Dixie Betrayed: How the South Really Lost the Civil War

Cover
U of Nebraska Press, 01.10.2007 - 338 Seiten
For more than a century, conventional wisdom has held that the South lost the Civil War because of bad luck and overwhelming Union strength. The politicians and generals on the Confederate side have been lionized as noble warriors who bravely fought for states? rights. But in Dixie Betrayed, historian David J. Eicher reveals the real story, a calamity of political conspiracy, discord, and dysfunction that cost the South the Civil War. ø Drawing on a wide variety of previously unexplored sources, Eicher shows how President Jefferson Davis viciously fought with the Confederate House and Senate, state governors, and his own cabinet. Some Confederate senators threatened one another with physical violence; others were hopeless idealists who would not bend even when victory depended on flexibility. Military commanders were assigned not on the basis of skill but because of personal connections. Davis frequently interfered with his generals, micromanaging their field campaigns, ignoring the chain of command, and sometimes trusting utterly incompetent men. Even more problematic, some states wanted to set themselves up as separate nations, further undermining a unified war effort. Tensions were so extreme that the vice president of the Confederacy refused to live in the same state as Davis. ø Dixie Betrayed blasts away previous myths about the Civil War. It is essential reading for Civil War buffs and for anyone interested in how governments of any age can self-destruct during wartime.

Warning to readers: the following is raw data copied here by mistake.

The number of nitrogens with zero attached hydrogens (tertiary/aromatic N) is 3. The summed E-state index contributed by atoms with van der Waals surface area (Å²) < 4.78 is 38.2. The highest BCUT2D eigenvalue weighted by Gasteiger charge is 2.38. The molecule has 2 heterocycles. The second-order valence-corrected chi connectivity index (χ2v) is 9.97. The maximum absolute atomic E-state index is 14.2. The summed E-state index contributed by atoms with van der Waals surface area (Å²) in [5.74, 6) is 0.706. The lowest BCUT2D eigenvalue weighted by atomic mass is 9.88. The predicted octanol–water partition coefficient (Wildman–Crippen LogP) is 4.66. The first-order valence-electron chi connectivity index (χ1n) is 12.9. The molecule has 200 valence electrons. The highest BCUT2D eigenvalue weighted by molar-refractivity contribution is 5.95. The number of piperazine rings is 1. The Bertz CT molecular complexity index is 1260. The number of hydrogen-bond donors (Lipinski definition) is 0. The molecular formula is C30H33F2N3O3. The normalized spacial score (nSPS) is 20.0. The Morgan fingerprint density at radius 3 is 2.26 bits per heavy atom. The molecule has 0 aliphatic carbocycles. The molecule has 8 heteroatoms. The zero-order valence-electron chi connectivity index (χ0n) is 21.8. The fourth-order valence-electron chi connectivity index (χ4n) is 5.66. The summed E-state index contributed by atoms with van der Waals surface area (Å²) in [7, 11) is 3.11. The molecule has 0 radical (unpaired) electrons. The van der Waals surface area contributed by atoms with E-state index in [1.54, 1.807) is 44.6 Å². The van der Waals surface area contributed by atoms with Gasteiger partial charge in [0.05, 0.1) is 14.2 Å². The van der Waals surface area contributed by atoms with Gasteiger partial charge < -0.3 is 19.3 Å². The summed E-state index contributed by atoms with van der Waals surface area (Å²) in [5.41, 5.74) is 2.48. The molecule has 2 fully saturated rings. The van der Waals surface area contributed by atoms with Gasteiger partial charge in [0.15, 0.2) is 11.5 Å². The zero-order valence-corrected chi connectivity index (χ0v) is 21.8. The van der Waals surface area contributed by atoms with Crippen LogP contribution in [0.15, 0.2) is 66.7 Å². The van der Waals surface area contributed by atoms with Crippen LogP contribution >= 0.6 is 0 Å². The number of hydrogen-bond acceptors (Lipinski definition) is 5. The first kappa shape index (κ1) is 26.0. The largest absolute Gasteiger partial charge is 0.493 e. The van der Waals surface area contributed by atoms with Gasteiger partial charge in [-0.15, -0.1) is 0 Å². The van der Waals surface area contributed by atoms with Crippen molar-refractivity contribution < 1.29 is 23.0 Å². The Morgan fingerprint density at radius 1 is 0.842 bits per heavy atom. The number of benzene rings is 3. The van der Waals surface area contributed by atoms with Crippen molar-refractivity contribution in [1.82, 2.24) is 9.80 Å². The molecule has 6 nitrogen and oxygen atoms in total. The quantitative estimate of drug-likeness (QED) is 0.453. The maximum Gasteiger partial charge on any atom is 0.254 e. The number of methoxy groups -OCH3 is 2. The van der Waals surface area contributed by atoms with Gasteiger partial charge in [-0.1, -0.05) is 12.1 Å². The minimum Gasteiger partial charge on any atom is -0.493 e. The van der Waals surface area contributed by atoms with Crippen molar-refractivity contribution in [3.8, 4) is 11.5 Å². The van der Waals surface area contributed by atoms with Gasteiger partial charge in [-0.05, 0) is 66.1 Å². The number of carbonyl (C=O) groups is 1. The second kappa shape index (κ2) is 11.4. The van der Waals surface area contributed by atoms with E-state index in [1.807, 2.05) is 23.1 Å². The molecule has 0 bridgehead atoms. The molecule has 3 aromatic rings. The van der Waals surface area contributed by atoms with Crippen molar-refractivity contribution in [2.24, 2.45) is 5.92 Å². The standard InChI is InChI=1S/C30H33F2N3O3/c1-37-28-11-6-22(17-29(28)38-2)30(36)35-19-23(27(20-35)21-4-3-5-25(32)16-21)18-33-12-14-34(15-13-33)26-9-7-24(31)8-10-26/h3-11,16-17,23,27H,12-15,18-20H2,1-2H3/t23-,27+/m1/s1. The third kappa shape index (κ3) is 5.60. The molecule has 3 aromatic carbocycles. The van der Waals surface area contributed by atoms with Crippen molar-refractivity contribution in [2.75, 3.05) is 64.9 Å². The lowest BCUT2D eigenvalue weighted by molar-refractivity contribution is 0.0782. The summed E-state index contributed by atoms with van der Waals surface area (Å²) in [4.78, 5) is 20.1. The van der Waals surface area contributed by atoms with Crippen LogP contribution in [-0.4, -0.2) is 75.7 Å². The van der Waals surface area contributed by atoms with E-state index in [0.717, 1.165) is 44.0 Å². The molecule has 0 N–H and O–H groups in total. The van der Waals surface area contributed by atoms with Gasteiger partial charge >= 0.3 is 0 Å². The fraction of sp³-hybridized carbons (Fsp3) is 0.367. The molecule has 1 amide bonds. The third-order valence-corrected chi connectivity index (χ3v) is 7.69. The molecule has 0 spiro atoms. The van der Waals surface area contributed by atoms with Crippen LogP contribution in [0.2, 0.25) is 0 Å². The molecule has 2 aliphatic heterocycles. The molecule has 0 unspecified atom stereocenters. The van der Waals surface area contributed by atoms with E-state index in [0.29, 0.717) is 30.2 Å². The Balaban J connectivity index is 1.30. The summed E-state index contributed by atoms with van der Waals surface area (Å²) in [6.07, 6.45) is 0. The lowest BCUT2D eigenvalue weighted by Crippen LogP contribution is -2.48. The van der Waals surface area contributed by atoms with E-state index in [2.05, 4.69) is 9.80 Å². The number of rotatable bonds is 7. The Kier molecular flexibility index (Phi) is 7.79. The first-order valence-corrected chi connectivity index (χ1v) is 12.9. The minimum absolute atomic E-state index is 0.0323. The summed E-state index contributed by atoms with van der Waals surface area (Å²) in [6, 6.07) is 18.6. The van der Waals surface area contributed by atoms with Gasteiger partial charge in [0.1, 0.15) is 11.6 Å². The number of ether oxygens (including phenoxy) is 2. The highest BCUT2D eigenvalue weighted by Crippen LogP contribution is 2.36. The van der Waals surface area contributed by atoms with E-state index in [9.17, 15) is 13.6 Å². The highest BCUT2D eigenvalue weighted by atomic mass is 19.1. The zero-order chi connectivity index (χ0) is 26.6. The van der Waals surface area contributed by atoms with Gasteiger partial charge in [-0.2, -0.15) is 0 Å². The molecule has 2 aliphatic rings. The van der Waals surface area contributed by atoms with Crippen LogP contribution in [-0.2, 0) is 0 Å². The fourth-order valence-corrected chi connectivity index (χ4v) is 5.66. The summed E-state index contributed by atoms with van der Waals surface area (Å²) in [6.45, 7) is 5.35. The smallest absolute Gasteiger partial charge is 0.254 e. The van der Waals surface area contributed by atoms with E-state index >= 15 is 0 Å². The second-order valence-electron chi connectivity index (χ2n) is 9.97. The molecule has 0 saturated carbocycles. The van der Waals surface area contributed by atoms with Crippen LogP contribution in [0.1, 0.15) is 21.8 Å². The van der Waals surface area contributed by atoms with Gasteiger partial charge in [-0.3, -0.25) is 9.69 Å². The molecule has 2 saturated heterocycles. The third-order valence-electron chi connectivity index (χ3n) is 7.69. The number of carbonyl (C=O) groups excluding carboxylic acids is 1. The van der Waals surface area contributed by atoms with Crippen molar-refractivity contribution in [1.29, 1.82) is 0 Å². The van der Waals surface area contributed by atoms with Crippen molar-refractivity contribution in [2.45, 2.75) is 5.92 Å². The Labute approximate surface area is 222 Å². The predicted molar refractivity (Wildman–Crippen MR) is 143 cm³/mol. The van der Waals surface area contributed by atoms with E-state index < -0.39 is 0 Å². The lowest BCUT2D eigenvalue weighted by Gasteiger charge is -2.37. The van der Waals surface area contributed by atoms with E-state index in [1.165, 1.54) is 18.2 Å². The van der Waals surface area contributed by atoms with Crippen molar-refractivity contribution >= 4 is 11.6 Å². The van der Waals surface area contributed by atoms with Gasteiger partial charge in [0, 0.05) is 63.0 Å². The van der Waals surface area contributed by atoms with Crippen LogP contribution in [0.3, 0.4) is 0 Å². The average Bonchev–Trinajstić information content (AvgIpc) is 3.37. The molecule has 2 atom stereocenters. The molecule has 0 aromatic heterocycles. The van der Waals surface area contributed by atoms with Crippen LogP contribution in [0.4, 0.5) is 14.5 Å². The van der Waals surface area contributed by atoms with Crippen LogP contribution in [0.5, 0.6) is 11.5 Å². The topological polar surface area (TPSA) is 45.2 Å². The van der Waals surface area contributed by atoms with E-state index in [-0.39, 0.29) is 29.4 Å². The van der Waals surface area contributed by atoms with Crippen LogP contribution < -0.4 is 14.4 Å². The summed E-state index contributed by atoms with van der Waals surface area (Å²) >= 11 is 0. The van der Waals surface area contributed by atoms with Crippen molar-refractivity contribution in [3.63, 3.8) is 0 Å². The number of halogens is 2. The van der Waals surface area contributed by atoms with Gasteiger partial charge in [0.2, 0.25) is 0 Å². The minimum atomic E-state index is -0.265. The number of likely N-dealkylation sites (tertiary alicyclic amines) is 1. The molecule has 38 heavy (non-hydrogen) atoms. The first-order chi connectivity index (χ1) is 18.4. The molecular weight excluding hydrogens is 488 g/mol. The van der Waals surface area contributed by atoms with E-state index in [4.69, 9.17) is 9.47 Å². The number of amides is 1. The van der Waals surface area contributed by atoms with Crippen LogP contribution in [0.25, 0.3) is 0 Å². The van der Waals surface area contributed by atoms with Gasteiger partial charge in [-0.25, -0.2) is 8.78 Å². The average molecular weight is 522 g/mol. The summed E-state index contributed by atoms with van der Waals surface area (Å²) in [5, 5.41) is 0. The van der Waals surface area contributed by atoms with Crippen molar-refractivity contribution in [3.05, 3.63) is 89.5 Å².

Was andere dazu sagen - Rezension schreiben

Dixie betrayed: how the South really lost the Civil War

Nutzerbericht  - Not Available - Book Verdict

Eicher (The Longest Night: A Military History of the Civil War ) turns to the personalities and politics of the Confederate government to explore and explain the South�s failure to win its ... Vollständige Rezension lesen

Inhalt

Prologue
9
Birth of a Nation
19
Portrait of a President
39
The War Department
51
A Curious Cabinet
65
The Military High Command
79
State Rightisms
93
Richmond the Capital
110
The President versus the Congress
208
Military Highs and Lows
226
Slaves as Soldiers?
246
Peace Proposals
258
Epilogue Despair
278
Postlude
288
Executive Officers of the Confederate States 18611865
295
Congresses of the Confederate States 18611865
296

The Rise of Lee and Bragg
125
An Uneasy Brotherhood
136
Jockeying for Position
155
Politics Spinning Out of Control
168
Cant We All Get Along?
182
Soiled Reputations
196
Acknowledgments
302
Notes
305
Bibliography
318
Index
327
Urheberrecht

Andere Ausgaben - Alle anzeigen

Häufige Begriffe und Wortgruppen

Über den Autor (2007)

David J. Eicher is the author of numerous books about the Civil War, including The Longest Night.

Bibliografische Informationen